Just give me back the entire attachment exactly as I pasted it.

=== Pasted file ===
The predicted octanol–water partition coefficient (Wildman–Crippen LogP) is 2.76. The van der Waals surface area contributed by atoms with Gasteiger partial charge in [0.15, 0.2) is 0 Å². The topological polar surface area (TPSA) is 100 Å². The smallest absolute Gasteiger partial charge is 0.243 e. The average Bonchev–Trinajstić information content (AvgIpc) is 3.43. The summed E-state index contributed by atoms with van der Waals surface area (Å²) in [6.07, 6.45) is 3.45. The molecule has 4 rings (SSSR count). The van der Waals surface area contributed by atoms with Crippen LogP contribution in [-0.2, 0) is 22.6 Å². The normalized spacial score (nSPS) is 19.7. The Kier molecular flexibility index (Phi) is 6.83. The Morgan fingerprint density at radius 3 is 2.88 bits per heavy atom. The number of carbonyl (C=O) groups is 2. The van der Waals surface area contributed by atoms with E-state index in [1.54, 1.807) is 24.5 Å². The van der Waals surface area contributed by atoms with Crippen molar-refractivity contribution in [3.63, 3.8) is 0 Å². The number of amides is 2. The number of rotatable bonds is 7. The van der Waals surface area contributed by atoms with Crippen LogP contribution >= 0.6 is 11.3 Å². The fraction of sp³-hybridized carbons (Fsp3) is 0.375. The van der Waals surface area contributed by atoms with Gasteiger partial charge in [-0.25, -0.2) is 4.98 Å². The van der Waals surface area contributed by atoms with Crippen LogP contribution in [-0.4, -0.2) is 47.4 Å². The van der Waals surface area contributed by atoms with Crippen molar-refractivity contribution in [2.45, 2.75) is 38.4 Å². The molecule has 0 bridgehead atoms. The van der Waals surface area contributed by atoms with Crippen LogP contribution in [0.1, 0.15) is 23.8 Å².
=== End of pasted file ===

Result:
The predicted octanol–water partition coefficient (Wildman–Crippen LogP) is 2.76. The van der Waals surface area contributed by atoms with Gasteiger partial charge in [0.15, 0.2) is 0 Å². The topological polar surface area (TPSA) is 100 Å². The smallest absolute Gasteiger partial charge is 0.243 e. The average Bonchev–Trinajstić information content (AvgIpc) is 3.43. The summed E-state index contributed by atoms with van der Waals surface area (Å²) in [6.07, 6.45) is 3.45. The molecule has 4 rings (SSSR count). The van der Waals surface area contributed by atoms with Crippen LogP contribution in [-0.2, 0) is 22.6 Å². The normalized spacial score (nSPS) is 19.7. The Kier molecular flexibility index (Phi) is 6.83. The Morgan fingerprint density at radius 3 is 2.88 bits per heavy atom. The number of carbonyl (C=O) groups is 2. The van der Waals surface area contributed by atoms with E-state index in [1.54, 1.807) is 24.5 Å². The van der Waals surface area contributed by atoms with Crippen molar-refractivity contribution in [3.63, 3.8) is 0 Å². The number of amides is 2. The number of rotatable bonds is 7. The van der Waals surface area contributed by atoms with Crippen LogP contribution >= 0.6 is 11.3 Å². The fraction of sp³-hybridized carbons (Fsp3) is 0.375. The van der Waals surface area contributed by atoms with Gasteiger partial charge in [-0.25, -0.2) is 4.98 Å². The van der Waals surface area contributed by atoms with Crippen LogP contribution in [-0.4, -0.2) is 47.4 Å². The van der Waals surface area contributed by atoms with Crippen molar-refractivity contribution in [2.45, 2.75) is 38.4 Å². The molecule has 0 bridgehead atoms. The van der Waals surface area contributed by atoms with Crippen LogP contribution in [0.1, 0.15) is 23.8 Å².